• I’m your sister, damn it. I just took you out to lunch. Why can’t you just show up for my reading and BUY A DAMNED BOOK?

No matter how well-adjusted you are, these things niggle.

But you have to let them go.

bardwellsfolly380pixelsBecause that’s still your husband or your colleague or your best friend or a gifted service provider or your brother. That’s still your fellow parishioner or your neighbor or your sister-in-law or your exercise buddy. That’s who they were before you published the book, and hopefully that’s who they’ll be years after you publish the book.

I remember my other brother looking at the cover of my first novel and saying, “I don’t read books like that.” And he doesn’t. It’s women’s fiction with a strong romantic thread. He reads snarky science fiction.

And be honest. How interested would you be in their book? Or his sports team or her decorated duck eggs or his BMW fetish or her aromatherapy blog? And if your oldest friend thinks Harry Potter is Satanic, why the heck would you expect her to appreciate your gay-rights-themed novel with the occasional bout of adultery and fornication in it?

Let your family be your family. Let your friends be your friends. This applies even to your writing friends. You need them and they need you. But it’s entirely possible that what you write is your passion, not theirs. (Also, if you’re like me, you could pick up writing friends’ books to read for two years straight and still not get to the end of all of them – and meanwhile they’ve published more!)

Forget about strong-arming the people you know into becoming your readers. You have to go out and find your own readers.

And yes, of course we want any readers we can get. Feedback from a reader who “gets it” is intoxicating.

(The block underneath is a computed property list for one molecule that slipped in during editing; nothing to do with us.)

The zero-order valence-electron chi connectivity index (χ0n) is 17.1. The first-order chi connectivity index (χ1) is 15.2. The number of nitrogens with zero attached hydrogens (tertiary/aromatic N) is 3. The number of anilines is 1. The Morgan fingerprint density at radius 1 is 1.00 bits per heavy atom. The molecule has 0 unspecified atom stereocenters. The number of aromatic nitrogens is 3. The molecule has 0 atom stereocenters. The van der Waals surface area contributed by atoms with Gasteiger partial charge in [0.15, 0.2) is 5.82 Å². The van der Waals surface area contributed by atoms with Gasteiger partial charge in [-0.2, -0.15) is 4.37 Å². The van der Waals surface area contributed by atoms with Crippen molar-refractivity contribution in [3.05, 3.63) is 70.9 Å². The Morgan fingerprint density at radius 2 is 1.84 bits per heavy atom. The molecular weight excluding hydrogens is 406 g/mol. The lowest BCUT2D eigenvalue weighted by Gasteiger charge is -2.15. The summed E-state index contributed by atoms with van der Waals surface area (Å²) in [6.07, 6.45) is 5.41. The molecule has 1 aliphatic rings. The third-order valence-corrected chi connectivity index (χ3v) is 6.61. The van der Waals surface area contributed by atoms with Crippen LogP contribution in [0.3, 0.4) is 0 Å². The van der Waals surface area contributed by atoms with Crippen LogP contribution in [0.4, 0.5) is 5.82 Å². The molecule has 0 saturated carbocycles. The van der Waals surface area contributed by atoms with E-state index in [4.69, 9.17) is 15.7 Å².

But that pleasure is fleeting. Readers aren’t going to cook you dinner or come to your kid’s birthday party or commiserate over a beer or visit you in the hospital. Readers don’t take you dancing. Mostly they just want the next book.

So treasure your friends and family and buddies and neighbors, whether they pony up for your novel or not. You may need them to hold your hand someday. And many of them would leave a hole in your life if they left it – a hole much bigger than any book could ever fill.

Sandra Hutchison is the Florida-born author of Bardwell’s Folly: A Love Story (released November 29) about the daughter of a famous white Southern novelist who gets herself into trouble with a racially-insensitive joke, which prompts a journey into her parents’ secret past that might just lead her right back to where she started. Sandra is also the author of The Ribs and Thigh Bones of Desire and The Awful Mess: A Love Story. After years working in professional and educational publishing, she operates her own Sheer Hubris Press and also teaches writing at Hudson Valley Community College in upstate New York.

Find out more about Sandra on her website http://sheerhubris.com/

About Bardwell’s Folly: